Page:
Progress in perinatal and postoperative techniques has reduced the prognostic role of traditional risk factors in esophageal atresia (EA). This paper reports on 75 cases of esophageal anomalies observed between 1992 and 2002 and followed after surgery from a minimum of six months to a maximum of ten years (mean five years). The impact on survival of birth weight, week of delivery, associated anomalies and need of ventilatory support at birth are discussed. Twenty-four patients were born before 37 weeks of gestation, 18 weighed less than 2000 g.; major anomalies affected 11 neonates, 23 cases required mechanical ventilation at birth. Seventy-four patients were operated on with a 90.6% survival rate; no deaths were related to surgical treatment. Three cases required reoperation for postoperative complications. Birth weight and week of delivery did not seem to influence outcome; this is affected by severe associated cardiovascular anomalies and the need of ventilation at birth. Follow up at 24 months on 51 patients, revealed respiratory problems in 12 cases and severe gastro-esophageal reflux in 16. This affected quality of life of EA patients and required long term medical attention; improvement with growth was observed. No correlation between perinatal conditions and late sequelae could be demonstrated in our series.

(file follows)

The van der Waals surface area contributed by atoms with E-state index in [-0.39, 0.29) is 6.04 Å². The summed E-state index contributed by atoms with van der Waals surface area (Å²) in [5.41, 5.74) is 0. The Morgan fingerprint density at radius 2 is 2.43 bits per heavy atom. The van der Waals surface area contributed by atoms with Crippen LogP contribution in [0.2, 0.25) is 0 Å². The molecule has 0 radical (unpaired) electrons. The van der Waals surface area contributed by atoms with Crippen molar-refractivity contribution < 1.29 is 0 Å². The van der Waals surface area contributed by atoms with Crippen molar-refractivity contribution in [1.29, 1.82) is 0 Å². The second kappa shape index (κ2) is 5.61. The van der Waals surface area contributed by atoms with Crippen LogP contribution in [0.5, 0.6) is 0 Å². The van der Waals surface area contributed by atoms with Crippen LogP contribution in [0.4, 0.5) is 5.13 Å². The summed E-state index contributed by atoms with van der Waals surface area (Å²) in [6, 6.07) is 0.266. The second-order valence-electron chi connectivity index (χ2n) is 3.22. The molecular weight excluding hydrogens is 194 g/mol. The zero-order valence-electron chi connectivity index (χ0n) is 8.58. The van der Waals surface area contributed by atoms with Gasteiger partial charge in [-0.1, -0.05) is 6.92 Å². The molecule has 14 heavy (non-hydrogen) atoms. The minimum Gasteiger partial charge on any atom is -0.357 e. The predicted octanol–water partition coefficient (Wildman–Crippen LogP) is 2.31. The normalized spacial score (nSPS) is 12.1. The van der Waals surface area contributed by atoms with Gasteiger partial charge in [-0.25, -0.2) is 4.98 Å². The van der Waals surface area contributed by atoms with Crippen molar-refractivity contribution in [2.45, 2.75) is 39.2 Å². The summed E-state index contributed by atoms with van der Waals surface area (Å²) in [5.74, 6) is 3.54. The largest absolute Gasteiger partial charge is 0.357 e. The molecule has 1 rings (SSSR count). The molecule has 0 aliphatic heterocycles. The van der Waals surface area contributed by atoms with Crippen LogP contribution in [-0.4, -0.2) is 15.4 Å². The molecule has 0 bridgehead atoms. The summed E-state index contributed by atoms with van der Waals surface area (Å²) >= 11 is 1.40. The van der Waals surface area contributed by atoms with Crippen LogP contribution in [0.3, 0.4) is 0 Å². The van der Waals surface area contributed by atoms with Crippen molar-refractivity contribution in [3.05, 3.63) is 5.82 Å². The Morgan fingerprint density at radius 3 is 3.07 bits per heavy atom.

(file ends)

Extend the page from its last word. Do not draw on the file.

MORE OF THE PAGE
|Number of pages||5|
|Journal||Journal of Perinatal Medicine|
|Publication status||Published - 2004|
- esophageal atresia